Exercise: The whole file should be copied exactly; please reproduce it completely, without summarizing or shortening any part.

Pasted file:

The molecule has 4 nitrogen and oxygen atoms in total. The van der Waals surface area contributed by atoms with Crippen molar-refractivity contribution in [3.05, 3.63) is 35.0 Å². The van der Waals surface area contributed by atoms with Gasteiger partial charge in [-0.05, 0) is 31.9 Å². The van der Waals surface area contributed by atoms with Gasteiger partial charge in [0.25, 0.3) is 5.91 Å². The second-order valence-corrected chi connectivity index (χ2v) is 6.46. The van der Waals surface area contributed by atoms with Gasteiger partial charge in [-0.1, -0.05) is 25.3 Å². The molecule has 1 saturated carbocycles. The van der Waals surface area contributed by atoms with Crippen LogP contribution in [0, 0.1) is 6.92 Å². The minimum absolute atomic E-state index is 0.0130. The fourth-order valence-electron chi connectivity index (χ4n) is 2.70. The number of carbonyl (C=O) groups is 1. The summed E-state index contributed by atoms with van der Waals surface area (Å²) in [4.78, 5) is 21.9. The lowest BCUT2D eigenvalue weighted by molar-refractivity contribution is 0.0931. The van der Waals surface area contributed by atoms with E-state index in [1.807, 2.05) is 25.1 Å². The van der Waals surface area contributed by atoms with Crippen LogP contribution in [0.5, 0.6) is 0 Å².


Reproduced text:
The molecule has 4 nitrogen and oxygen atoms in total. The van der Waals surface area contributed by atoms with Crippen molar-refractivity contribution in [3.05, 3.63) is 35.0 Å². The van der Waals surface area contributed by atoms with Gasteiger partial charge in [-0.05, 0) is 31.9 Å². The van der Waals surface area contributed by atoms with Gasteiger partial charge in [0.25, 0.3) is 5.91 Å². The second-order valence-corrected chi connectivity index (χ2v) is 6.46. The van der Waals surface area contributed by atoms with Gasteiger partial charge in [-0.1, -0.05) is 25.3 Å². The molecule has 1 saturated carbocycles. The van der Waals surface area contributed by atoms with Crippen LogP contribution in [0, 0.1) is 6.92 Å². The minimum absolute atomic E-state index is 0.0130. The fourth-order valence-electron chi connectivity index (χ4n) is 2.70. The number of carbonyl (C=O) groups is 1. The summed E-state index contributed by atoms with van der Waals surface area (Å²) in [4.78, 5) is 21.9. The lowest BCUT2D eigenvalue weighted by molar-refractivity contribution is 0.0931. The van der Waals surface area contributed by atoms with E-state index in [1.807, 2.05) is 25.1 Å². The van der Waals surface area contributed by atoms with Crippen LogP contribution in [0.5, 0.6) is 0 Å².